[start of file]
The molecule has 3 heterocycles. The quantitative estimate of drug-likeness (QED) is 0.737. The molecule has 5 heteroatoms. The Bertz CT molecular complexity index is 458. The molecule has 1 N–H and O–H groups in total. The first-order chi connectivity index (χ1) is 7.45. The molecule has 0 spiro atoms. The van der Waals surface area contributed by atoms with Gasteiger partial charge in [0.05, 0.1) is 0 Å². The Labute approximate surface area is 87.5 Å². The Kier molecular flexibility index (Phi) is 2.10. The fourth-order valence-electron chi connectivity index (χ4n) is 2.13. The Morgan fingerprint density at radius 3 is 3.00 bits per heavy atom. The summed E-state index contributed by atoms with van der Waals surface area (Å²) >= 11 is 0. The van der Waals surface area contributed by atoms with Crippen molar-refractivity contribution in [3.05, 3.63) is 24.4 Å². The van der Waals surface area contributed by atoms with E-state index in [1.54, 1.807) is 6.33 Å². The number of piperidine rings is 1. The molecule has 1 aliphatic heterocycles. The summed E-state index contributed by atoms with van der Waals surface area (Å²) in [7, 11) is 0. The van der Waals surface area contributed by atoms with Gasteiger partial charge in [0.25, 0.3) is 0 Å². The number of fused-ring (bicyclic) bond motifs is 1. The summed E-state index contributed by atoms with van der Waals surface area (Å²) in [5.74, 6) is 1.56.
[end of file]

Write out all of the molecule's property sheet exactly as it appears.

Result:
The molecule has 3 heterocycles. The quantitative estimate of drug-likeness (QED) is 0.737. The molecule has 5 heteroatoms. The Bertz CT molecular complexity index is 458. The molecule has 1 N–H and O–H groups in total. The first-order chi connectivity index (χ1) is 7.45. The molecule has 0 spiro atoms. The van der Waals surface area contributed by atoms with Gasteiger partial charge in [0.05, 0.1) is 0 Å². The Labute approximate surface area is 87.5 Å². The Kier molecular flexibility index (Phi) is 2.10. The fourth-order valence-electron chi connectivity index (χ4n) is 2.13. The Morgan fingerprint density at radius 3 is 3.00 bits per heavy atom. The summed E-state index contributed by atoms with van der Waals surface area (Å²) >= 11 is 0. The van der Waals surface area contributed by atoms with Crippen molar-refractivity contribution in [3.05, 3.63) is 24.4 Å². The van der Waals surface area contributed by atoms with E-state index in [1.54, 1.807) is 6.33 Å². The number of piperidine rings is 1. The molecule has 1 aliphatic heterocycles. The summed E-state index contributed by atoms with van der Waals surface area (Å²) in [7, 11) is 0. The van der Waals surface area contributed by atoms with Gasteiger partial charge in [0.25, 0.3) is 0 Å². The number of fused-ring (bicyclic) bond motifs is 1. The summed E-state index contributed by atoms with van der Waals surface area (Å²) in [5.74, 6) is 1.56.